“I’m going to kill the President Elect,” he wrote. “Bring it secret service.”
“You just need to get high,” one commenter told him.
“Nope,” Harrigan responded. “Getting a sniper rifle and perching myself where it counts. Find a bedroom in the whitehouse that suits you motherf—-r. I’ll find you.”
Harrigan’s posts were private, visible to his Facebook friends only, but by the end of the week, images of the posts started showing up on social media. On Sunday, the rant went viral, drawing thousands of angry replies on Twitter and Reddit.
Now Harrigan is apologizing for the threats, calling them a “bad joke” that went too far. On Tuesday, he resigned as the head of PacketSled one day after being placed on administrative leave from the Del Mar, Calif.-based company he founded in 2013.
In an interview with The Washington Post, Harrigan, 42, said he published the remarks thinking that only his friends would see them and expecting no one would take him seriously.
“I said some things that I’m deeply regretful for, and I would apologize to anybody, including the president-elect,” Harrigan said. “If I could take it all back, I absolutely would, because of course I don’t mean any of those things. They’re absurd.”
“It was intended to be funny, but it was a very bad joke in very poor taste,” he said.
But the damage was done. After the posts began circulating online, people called for Harrigan’s arrest, accused him of trying to orchestrate Trump’s murder and urged a boycott of PacketSled. Harrigan said he has received death threats in recent days, and some users have shared his address and pictures of his home. He said he has had to move his wife and two children elsewhere.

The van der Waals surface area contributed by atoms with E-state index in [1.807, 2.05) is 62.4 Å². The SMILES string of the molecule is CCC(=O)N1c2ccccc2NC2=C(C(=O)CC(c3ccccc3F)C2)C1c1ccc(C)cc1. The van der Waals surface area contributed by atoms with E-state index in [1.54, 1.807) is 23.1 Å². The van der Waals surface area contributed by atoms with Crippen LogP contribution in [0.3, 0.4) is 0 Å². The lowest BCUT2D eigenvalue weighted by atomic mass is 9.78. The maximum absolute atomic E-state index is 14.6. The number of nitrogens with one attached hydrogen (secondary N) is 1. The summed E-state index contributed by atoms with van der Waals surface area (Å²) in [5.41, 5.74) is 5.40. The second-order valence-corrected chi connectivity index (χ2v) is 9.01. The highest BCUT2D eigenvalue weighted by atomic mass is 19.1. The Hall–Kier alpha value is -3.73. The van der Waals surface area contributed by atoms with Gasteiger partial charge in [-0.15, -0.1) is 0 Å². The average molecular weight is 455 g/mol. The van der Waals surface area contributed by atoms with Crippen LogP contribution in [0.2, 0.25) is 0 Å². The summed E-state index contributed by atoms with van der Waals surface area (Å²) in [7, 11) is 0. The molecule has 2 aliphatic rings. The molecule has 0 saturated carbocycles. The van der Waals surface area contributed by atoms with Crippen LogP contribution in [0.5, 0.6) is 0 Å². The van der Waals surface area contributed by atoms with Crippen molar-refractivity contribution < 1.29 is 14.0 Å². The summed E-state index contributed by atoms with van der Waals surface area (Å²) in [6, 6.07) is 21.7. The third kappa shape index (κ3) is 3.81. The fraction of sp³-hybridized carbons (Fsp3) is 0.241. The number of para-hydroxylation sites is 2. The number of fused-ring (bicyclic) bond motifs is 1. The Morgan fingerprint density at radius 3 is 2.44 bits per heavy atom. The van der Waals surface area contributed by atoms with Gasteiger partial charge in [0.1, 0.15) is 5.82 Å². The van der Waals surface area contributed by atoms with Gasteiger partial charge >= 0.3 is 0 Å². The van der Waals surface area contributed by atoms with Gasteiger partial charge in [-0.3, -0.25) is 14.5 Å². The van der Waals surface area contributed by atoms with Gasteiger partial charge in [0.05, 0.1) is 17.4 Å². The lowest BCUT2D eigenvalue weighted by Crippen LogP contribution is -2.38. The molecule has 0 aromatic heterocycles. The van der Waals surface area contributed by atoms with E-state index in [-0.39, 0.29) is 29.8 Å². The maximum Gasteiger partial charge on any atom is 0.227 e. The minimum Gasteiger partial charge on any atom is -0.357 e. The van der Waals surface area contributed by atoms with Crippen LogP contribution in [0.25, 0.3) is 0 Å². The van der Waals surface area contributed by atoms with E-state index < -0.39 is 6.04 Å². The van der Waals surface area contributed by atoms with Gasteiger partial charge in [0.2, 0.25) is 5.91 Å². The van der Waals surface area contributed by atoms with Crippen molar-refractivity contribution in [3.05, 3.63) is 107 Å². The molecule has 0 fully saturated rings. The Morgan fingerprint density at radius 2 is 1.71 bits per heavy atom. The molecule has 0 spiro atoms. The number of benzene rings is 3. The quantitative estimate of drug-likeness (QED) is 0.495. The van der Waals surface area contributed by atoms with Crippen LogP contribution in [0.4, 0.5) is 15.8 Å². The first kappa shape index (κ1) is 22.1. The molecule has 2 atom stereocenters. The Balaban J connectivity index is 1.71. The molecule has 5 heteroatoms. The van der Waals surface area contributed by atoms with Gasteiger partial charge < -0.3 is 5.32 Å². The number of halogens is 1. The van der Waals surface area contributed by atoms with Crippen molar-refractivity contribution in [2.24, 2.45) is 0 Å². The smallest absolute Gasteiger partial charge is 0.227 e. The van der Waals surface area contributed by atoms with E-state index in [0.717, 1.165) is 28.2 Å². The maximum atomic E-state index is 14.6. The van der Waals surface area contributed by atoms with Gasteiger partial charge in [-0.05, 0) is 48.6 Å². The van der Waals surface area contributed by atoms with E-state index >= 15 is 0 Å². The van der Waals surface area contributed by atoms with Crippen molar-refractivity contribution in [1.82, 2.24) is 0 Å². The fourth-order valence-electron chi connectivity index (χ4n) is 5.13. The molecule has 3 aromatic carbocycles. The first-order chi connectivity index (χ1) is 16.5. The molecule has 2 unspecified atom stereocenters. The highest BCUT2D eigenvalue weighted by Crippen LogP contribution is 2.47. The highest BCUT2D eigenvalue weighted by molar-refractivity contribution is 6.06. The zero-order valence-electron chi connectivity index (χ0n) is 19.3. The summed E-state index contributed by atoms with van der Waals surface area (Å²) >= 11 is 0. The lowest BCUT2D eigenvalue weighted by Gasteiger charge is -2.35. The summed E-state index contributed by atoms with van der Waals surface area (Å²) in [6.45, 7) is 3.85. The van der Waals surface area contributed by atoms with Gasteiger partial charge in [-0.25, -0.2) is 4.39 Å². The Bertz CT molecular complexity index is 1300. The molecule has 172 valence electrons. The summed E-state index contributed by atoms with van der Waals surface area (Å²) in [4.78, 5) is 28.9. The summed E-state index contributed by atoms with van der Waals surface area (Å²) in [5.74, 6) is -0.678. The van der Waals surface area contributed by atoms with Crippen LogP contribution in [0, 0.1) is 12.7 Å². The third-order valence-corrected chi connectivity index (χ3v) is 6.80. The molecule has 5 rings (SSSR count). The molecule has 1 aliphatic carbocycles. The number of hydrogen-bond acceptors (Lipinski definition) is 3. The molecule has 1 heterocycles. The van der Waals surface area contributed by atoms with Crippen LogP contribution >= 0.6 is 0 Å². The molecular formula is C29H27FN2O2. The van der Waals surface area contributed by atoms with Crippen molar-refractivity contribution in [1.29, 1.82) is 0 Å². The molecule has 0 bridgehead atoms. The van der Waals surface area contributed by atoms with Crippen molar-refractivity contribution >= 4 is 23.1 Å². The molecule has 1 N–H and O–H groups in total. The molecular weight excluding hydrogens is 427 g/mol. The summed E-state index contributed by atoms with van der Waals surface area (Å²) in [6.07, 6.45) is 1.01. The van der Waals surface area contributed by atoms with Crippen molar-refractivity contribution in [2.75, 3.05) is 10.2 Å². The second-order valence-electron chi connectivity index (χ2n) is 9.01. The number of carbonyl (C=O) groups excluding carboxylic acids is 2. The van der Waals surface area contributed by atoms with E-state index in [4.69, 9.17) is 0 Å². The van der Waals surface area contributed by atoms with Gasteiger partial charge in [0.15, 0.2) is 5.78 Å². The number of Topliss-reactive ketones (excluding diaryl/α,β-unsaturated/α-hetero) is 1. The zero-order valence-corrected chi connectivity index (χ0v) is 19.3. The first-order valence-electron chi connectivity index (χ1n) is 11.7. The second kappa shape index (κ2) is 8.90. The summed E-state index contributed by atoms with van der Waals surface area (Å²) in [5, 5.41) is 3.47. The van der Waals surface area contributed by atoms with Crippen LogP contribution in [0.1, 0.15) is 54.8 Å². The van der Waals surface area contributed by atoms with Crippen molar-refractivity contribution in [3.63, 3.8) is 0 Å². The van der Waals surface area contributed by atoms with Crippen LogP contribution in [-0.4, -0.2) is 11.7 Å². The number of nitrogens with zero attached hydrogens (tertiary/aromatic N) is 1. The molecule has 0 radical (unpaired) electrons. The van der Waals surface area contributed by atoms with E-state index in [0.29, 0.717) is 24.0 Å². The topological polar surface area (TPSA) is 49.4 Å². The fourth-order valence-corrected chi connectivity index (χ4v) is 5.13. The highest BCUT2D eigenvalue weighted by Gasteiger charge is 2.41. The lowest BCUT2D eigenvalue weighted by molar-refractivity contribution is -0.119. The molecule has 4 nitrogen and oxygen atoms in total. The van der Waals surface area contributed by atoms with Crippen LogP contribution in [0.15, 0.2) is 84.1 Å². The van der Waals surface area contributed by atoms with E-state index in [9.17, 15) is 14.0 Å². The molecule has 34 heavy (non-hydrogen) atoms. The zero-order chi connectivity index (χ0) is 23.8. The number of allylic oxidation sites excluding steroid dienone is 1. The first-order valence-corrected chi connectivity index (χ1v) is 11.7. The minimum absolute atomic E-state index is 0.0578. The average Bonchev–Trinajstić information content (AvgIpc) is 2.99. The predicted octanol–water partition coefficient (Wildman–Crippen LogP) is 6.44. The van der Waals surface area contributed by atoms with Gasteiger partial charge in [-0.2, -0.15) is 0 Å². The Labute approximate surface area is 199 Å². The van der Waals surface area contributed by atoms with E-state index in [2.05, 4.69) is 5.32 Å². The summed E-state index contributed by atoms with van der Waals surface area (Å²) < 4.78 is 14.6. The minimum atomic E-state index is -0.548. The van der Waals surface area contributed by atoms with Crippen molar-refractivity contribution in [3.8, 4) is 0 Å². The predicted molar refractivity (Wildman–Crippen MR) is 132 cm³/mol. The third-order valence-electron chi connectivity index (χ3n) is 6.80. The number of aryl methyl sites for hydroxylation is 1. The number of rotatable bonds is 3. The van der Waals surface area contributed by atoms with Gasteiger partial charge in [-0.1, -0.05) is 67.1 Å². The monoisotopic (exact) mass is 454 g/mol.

Apologies he tweeted out Sunday only seemed to draw more outrage.
The board of PacketSled tried to distance itself from Harrigan, saying Monday that it had placed him on administrative leave and reported the posts to the Secret Service. On Tuesday, the board accepted his resignation in what Harrigan called a mutual decision.
“We want to be very clear, PacketSled does not condone the comments made by Mr. Harrigan, which do not reflect the views or opinions of the company, its employees, investors or partners,” the company said in a statement.
Harrigan told The Post he had been drinking and was intoxicated when he posted the remarks. Days later, when they went viral, he knew it was only a matter of time before authorities contacted him, he said.
On Monday, he said, two agents came to his house.
“I invited them into my home, and I sat down and said, ‘You’re free to look around and go through anything you want,” Harrigan told The Post. “They asked all the questions you would expect them to ask. I answered those in complete honesty.”
Harrigan has not been arrested or charged with a crime. A Secret Service agent told the San Diego Union-Tribune that the agency was aware of Harrigan’s posts but did not elaborate.
Threatening a president or president-elect is a Class E felony punishable by a maximum of five years in prison. Just last week, an Oregon man pleaded guilty to making threats on Facebook and Twitter to kill President Obama and shoot FBI agents. In another case, a man making menacing and racially charged threats on message boards against then-candidate Obama had his conviction overturned, with a court finding they did not constitute a “true threat.”
Harrigan said he is not sure what will happen next.
“What I do know is that I’m deeply regretful for having made any commentary on the president-elect at all,” he said. “I certainly don’t want to harm him, and I hope he does a great job.”
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